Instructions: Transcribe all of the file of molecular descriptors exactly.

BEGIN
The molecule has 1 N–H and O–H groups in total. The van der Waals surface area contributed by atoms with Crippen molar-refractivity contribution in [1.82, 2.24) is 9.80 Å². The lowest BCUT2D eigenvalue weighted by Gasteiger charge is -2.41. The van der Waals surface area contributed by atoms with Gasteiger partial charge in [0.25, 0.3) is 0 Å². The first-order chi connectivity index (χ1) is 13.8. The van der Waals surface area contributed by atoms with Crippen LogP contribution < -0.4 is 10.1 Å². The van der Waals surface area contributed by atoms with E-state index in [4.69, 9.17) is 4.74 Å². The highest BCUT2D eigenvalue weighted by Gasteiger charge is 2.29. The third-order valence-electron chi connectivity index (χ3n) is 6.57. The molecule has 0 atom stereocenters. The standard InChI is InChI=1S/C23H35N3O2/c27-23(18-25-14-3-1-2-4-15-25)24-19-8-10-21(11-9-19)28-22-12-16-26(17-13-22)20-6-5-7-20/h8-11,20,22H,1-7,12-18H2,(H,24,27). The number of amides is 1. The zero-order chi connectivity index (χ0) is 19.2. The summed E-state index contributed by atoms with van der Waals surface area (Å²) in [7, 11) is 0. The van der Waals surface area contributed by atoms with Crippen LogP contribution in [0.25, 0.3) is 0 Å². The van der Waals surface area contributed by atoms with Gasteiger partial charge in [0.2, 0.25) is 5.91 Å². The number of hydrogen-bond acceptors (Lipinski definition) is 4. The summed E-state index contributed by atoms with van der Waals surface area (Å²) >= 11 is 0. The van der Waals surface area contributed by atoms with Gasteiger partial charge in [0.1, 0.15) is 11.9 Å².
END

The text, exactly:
The molecule has 1 N–H and O–H groups in total. The van der Waals surface area contributed by atoms with Crippen molar-refractivity contribution in [1.82, 2.24) is 9.80 Å². The lowest BCUT2D eigenvalue weighted by Gasteiger charge is -2.41. The van der Waals surface area contributed by atoms with Gasteiger partial charge in [0.25, 0.3) is 0 Å². The first-order chi connectivity index (χ1) is 13.8. The van der Waals surface area contributed by atoms with Crippen LogP contribution < -0.4 is 10.1 Å². The van der Waals surface area contributed by atoms with E-state index in [4.69, 9.17) is 4.74 Å². The highest BCUT2D eigenvalue weighted by Gasteiger charge is 2.29. The third-order valence-electron chi connectivity index (χ3n) is 6.57. The molecule has 0 atom stereocenters. The standard InChI is InChI=1S/C23H35N3O2/c27-23(18-25-14-3-1-2-4-15-25)24-19-8-10-21(11-9-19)28-22-12-16-26(17-13-22)20-6-5-7-20/h8-11,20,22H,1-7,12-18H2,(H,24,27). The number of amides is 1. The zero-order chi connectivity index (χ0) is 19.2. The summed E-state index contributed by atoms with van der Waals surface area (Å²) in [7, 11) is 0. The van der Waals surface area contributed by atoms with Crippen LogP contribution in [0.25, 0.3) is 0 Å². The van der Waals surface area contributed by atoms with Gasteiger partial charge in [0.2, 0.25) is 5.91 Å². The number of hydrogen-bond acceptors (Lipinski definition) is 4. The summed E-state index contributed by atoms with van der Waals surface area (Å²) >= 11 is 0. The van der Waals surface area contributed by atoms with Gasteiger partial charge in [0.1, 0.15) is 11.9 Å².